And breadth: Imagine a hospital that hires a freshly graduating medical student who has a broad idea that there “roughly 200 odd bones” (there are 206 bones in adults as we all know) in the human body, out of which he has to focus on operating eight or ten that generate the maximum revenue for the hospital!

In a B-school, for a course on compensation, students must understand all possible principles on which compensation is designed. It is only then that they can understand why their employer should continue the existing model or bring in changes. Depth and breadth of knowledge will help them grasp the issues faster and also equip them to find solutions that have not been tried before.

Rethink curriculum: My recommendation would be to re-examine the curriculum design as well as instructional design to constantly update the teaching methodology and technology used in the classroom. B-schools should prepare students to build learning habits, since most of the knowledge acquired becomes obsolete within the first few years at work. The B-schools should also experiment with students, taking some of the MOOCs (Massive Open Online Courses) and then have professors as well as peers assess their learning. Very few B-schools teach students how to hire and coach others, and yet most managers have to hire and coach on a regular basis.

The teachers

Instructional design skills: Instructional design skills can be a great differentiator in enhancing teaching effectiveness. The common assumption is that every subject can be taught in the same 90 minute segment over 30 sessions. Some subjects may need more time to comprehend while some others may need a different methodology. Teaching in B-schools requires a person to have a cross functional knowledge base. Most professors are still masters of just their own subject.

Curriculum design: Some B-schools have experimented with two different professors teaching the same subject, thus bringing in unique perspectives. For instance, when the professors of Finance and Human Resources teach a course together, it helps students understand the financial implications of the people decisions. It teaches students the human side of a business decision as well. Isn’t that how the real world operates?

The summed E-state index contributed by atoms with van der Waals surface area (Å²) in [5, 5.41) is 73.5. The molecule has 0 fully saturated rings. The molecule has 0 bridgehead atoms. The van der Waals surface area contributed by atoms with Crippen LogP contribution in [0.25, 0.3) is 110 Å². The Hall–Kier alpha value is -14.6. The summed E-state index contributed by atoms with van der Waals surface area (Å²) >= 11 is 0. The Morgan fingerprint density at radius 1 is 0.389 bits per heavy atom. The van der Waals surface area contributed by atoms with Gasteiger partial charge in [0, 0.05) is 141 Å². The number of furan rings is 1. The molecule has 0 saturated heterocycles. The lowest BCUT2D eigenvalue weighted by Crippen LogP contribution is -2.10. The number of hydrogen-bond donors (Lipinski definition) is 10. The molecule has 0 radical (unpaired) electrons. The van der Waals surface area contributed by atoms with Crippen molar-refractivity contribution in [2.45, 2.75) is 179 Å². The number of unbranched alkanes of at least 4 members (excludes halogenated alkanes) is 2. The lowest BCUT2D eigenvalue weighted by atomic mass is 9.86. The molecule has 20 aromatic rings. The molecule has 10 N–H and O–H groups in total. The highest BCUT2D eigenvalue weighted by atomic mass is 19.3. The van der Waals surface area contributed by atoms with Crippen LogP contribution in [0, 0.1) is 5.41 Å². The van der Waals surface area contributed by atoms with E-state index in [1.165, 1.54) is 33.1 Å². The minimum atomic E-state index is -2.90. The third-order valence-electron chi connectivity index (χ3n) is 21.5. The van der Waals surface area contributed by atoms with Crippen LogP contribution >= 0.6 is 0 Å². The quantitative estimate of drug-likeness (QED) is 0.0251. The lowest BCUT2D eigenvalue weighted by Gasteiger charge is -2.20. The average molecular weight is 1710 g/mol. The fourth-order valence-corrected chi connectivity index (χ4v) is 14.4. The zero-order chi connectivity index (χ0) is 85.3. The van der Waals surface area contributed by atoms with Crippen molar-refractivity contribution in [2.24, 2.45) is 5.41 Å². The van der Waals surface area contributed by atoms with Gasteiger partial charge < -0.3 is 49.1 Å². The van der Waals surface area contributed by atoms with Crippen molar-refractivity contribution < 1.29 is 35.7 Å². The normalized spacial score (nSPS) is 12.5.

Industry perspective: The classroom inputs should get supplemented with practitioners from different sectors. B-schools must incentivize professors to publish findings of their research in well-known international journals.

Leverage technology: If some of the best professors and thinkers offer their courses for free online, shouldn’t B-schools rethink their approach to teaching? Professors could now ask students to attend some of the online classes as a pre-requisite to attending a class in campus to ensure more time is spent understanding the nuances of the subject.
Drawing the analogy of TRP ratings in the backdrop of the above factors, which a B-school must pay attention to, the ratings of management education have been dropping. This could be a great opportunity to re-examine how to re-engage a bored audience.
Think about it.

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Topics: Campus Recruitment, Learning & Development, #Trends